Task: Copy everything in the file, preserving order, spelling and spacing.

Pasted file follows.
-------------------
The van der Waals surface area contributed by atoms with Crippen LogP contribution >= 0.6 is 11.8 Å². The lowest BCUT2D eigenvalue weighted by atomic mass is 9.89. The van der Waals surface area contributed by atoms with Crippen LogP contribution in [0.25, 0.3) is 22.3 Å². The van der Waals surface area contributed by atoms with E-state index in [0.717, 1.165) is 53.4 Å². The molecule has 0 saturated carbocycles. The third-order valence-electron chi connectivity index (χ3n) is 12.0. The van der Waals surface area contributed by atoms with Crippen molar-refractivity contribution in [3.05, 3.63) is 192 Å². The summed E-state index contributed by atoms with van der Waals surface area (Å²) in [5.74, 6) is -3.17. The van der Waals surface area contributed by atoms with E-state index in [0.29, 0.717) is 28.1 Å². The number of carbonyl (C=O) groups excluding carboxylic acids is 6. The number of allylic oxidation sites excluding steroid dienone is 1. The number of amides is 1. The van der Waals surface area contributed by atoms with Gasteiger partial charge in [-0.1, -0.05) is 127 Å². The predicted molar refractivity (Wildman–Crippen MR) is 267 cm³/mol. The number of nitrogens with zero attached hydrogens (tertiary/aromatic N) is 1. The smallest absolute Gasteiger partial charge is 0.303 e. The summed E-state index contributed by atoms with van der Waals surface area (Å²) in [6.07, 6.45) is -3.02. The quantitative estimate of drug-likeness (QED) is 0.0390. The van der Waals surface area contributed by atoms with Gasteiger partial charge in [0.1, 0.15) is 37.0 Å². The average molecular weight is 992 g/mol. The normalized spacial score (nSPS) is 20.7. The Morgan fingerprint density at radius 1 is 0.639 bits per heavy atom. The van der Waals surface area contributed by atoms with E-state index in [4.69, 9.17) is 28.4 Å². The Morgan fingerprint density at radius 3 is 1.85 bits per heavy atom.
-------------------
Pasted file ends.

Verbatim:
The van der Waals surface area contributed by atoms with Crippen LogP contribution >= 0.6 is 11.8 Å². The lowest BCUT2D eigenvalue weighted by atomic mass is 9.89. The van der Waals surface area contributed by atoms with Crippen LogP contribution in [0.25, 0.3) is 22.3 Å². The van der Waals surface area contributed by atoms with E-state index in [0.717, 1.165) is 53.4 Å². The molecule has 0 saturated carbocycles. The third-order valence-electron chi connectivity index (χ3n) is 12.0. The van der Waals surface area contributed by atoms with Crippen molar-refractivity contribution in [3.05, 3.63) is 192 Å². The summed E-state index contributed by atoms with van der Waals surface area (Å²) in [5.74, 6) is -3.17. The van der Waals surface area contributed by atoms with E-state index in [0.29, 0.717) is 28.1 Å². The number of carbonyl (C=O) groups excluding carboxylic acids is 6. The number of allylic oxidation sites excluding steroid dienone is 1. The number of amides is 1. The van der Waals surface area contributed by atoms with Gasteiger partial charge in [-0.1, -0.05) is 127 Å². The predicted molar refractivity (Wildman–Crippen MR) is 267 cm³/mol. The number of nitrogens with zero attached hydrogens (tertiary/aromatic N) is 1. The smallest absolute Gasteiger partial charge is 0.303 e. The summed E-state index contributed by atoms with van der Waals surface area (Å²) in [6.07, 6.45) is -3.02. The quantitative estimate of drug-likeness (QED) is 0.0390. The van der Waals surface area contributed by atoms with Gasteiger partial charge in [0.1, 0.15) is 37.0 Å². The average molecular weight is 992 g/mol. The normalized spacial score (nSPS) is 20.7. The Morgan fingerprint density at radius 1 is 0.639 bits per heavy atom. The van der Waals surface area contributed by atoms with E-state index in [4.69, 9.17) is 28.4 Å². The Morgan fingerprint density at radius 3 is 1.85 bits per heavy atom.